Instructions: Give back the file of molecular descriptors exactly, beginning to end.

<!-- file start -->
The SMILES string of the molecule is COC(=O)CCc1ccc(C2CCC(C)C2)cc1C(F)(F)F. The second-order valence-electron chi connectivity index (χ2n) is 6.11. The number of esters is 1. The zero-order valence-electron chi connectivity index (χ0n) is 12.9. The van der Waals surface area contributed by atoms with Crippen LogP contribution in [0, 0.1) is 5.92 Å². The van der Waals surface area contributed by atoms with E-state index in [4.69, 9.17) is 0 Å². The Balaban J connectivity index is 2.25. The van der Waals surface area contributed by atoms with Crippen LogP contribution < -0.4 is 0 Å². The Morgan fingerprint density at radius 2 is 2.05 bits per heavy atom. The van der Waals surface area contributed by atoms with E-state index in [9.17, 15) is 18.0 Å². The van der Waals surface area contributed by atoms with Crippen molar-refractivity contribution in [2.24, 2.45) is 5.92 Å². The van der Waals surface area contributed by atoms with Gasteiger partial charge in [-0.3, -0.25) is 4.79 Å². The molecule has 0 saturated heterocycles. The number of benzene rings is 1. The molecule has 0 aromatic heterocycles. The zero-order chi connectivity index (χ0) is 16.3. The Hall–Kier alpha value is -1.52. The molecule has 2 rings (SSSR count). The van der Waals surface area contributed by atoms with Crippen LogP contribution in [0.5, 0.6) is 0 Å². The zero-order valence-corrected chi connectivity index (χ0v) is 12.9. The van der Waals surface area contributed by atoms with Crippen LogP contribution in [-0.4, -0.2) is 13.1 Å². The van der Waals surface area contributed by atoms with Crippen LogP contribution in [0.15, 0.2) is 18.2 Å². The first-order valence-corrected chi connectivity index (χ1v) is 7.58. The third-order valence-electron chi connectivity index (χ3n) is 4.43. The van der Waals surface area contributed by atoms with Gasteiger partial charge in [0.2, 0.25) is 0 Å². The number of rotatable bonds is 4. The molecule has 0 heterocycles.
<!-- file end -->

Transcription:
The SMILES string of the molecule is COC(=O)CCc1ccc(C2CCC(C)C2)cc1C(F)(F)F. The second-order valence-electron chi connectivity index (χ2n) is 6.11. The number of esters is 1. The zero-order valence-electron chi connectivity index (χ0n) is 12.9. The van der Waals surface area contributed by atoms with Crippen LogP contribution in [0, 0.1) is 5.92 Å². The van der Waals surface area contributed by atoms with E-state index in [4.69, 9.17) is 0 Å². The Balaban J connectivity index is 2.25. The van der Waals surface area contributed by atoms with Crippen LogP contribution < -0.4 is 0 Å². The Morgan fingerprint density at radius 2 is 2.05 bits per heavy atom. The van der Waals surface area contributed by atoms with E-state index in [9.17, 15) is 18.0 Å². The van der Waals surface area contributed by atoms with Crippen molar-refractivity contribution in [2.24, 2.45) is 5.92 Å². The van der Waals surface area contributed by atoms with Gasteiger partial charge in [-0.3, -0.25) is 4.79 Å². The molecule has 0 saturated heterocycles. The number of benzene rings is 1. The molecule has 0 aromatic heterocycles. The zero-order chi connectivity index (χ0) is 16.3. The Hall–Kier alpha value is -1.52. The molecule has 2 rings (SSSR count). The van der Waals surface area contributed by atoms with Crippen LogP contribution in [0.5, 0.6) is 0 Å². The zero-order valence-corrected chi connectivity index (χ0v) is 12.9. The van der Waals surface area contributed by atoms with Crippen LogP contribution in [-0.4, -0.2) is 13.1 Å². The van der Waals surface area contributed by atoms with Crippen LogP contribution in [0.15, 0.2) is 18.2 Å². The first-order valence-corrected chi connectivity index (χ1v) is 7.58. The third-order valence-electron chi connectivity index (χ3n) is 4.43. The van der Waals surface area contributed by atoms with Gasteiger partial charge in [0.2, 0.25) is 0 Å². The number of rotatable bonds is 4. The molecule has 0 heterocycles.